We then found something a bit better in the form of a Collared Pratincole which showed well after a while and was the only one of the trip as it turned out. As we got to the creek at the far end of the Fields we noticed a pale Whinchat-like bird which didn't look quite right. It then turned out to have a big white rump. Desert Wheatear flashed through my head and then it was off down the creek. I contacted the Martins and Lee, telling them about the bird. Lee asked if I'd considered Eastern (Siberian) Stonechat since the first for Lesvos had been seen not too far away a couple of years before. I hadn't really considered it and set off to try to relocate it. While I was looking, the Martins turned up and I could see Lee approaching in the distance. I eventually re-found the bird as Lee arrived but was shaken by his first words ' I tried to phone you. Did you see the Pelican fly over your head?' I hadn't of course and nor had Kathy and the Martins. Luckily a few minutes later the Dalmatian Pelican returned, flying around before landing out in the Bay. What a bird! What a tick!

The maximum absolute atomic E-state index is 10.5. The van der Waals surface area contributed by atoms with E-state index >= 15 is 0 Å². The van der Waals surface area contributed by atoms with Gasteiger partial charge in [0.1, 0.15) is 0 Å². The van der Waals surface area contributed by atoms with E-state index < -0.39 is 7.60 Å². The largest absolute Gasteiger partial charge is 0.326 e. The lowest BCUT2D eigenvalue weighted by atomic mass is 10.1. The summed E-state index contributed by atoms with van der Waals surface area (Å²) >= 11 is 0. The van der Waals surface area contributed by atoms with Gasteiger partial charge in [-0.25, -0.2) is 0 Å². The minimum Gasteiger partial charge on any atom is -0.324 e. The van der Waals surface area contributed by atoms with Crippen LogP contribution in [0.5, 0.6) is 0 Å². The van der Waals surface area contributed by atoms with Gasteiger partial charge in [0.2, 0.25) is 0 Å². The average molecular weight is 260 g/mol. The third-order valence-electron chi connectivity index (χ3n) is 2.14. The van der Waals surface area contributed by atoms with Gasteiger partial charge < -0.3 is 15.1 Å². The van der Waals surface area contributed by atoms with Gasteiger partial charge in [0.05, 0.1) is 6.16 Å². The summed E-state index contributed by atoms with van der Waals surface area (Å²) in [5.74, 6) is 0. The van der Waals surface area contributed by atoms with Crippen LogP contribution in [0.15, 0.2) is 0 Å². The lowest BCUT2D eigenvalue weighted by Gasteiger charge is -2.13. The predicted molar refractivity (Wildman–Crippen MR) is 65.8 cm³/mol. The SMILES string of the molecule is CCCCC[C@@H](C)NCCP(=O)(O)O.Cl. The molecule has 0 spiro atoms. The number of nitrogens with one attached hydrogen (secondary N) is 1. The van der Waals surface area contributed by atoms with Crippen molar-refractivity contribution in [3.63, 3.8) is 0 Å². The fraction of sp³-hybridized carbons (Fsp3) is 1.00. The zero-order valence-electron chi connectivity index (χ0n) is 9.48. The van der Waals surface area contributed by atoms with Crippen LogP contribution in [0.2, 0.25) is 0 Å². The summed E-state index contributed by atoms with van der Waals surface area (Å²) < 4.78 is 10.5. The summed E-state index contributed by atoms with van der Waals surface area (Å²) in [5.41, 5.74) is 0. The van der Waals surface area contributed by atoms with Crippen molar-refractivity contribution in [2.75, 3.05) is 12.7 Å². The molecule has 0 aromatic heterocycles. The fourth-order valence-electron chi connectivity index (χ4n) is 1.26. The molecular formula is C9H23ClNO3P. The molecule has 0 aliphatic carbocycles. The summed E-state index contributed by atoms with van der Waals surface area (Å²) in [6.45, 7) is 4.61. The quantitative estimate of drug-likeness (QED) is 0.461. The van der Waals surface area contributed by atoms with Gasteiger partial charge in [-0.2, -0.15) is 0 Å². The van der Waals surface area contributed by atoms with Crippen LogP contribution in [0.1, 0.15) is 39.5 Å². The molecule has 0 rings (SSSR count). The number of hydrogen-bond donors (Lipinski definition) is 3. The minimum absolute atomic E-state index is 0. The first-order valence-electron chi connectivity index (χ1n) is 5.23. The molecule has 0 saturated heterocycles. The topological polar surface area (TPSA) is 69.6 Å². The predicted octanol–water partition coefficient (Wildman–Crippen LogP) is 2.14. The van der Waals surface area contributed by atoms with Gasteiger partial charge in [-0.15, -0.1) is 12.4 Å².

Dalmatian Pelican

Dalmatian Pelican

Dalmatian Pelican

Still it was time to sort out the other bird and some good, if not particularly prolonged views showed that it was indeed a female Siberian Stonechat, if accepted the second record for Lesvos. Here's the beauty in her pomp, a Birders' bird I'd say.

Siberian (Eastern) Stonechat

'Wraparound' white rump.

Siberian (Eastern) Stonechat.
Another Lesvos rarity was reported from a small irrigation reservoir near Kalloni. Six Ferruginous Ducks were another really special record.

Ferruginous Ducks
We spent some time at Petra, catching up with Ruppell's Warblers again and managed a few visits to Sigri, which, along with Ipsolou Monastery en route, makes for a brilliant day out. As always some good birds were seen with a special mention for Eleanora's Falcons which can be difficult but were pretty obliging this time around. Superb birds.

Ruppell's Warbler

Cretzchmar's Bunting

Eastern Olivaceous Warbler

Sombre Tit

Wood Warbler


Eleanora's Falcon

Eleanora's Falcon

Eleanora's Falcon

Eleanora's Falcon

Scops Owl
The hoped-for mini invasion of Red-footed Falcons happened at Kalloni before we were due to leave.

Red-footed Falcons

Red-footed Falcon 

Red-footed Falcon

And finally, back at Kalloni Salt Pans, the rather gruesome scene of a Peregrine tearing up a just-caught Avocet.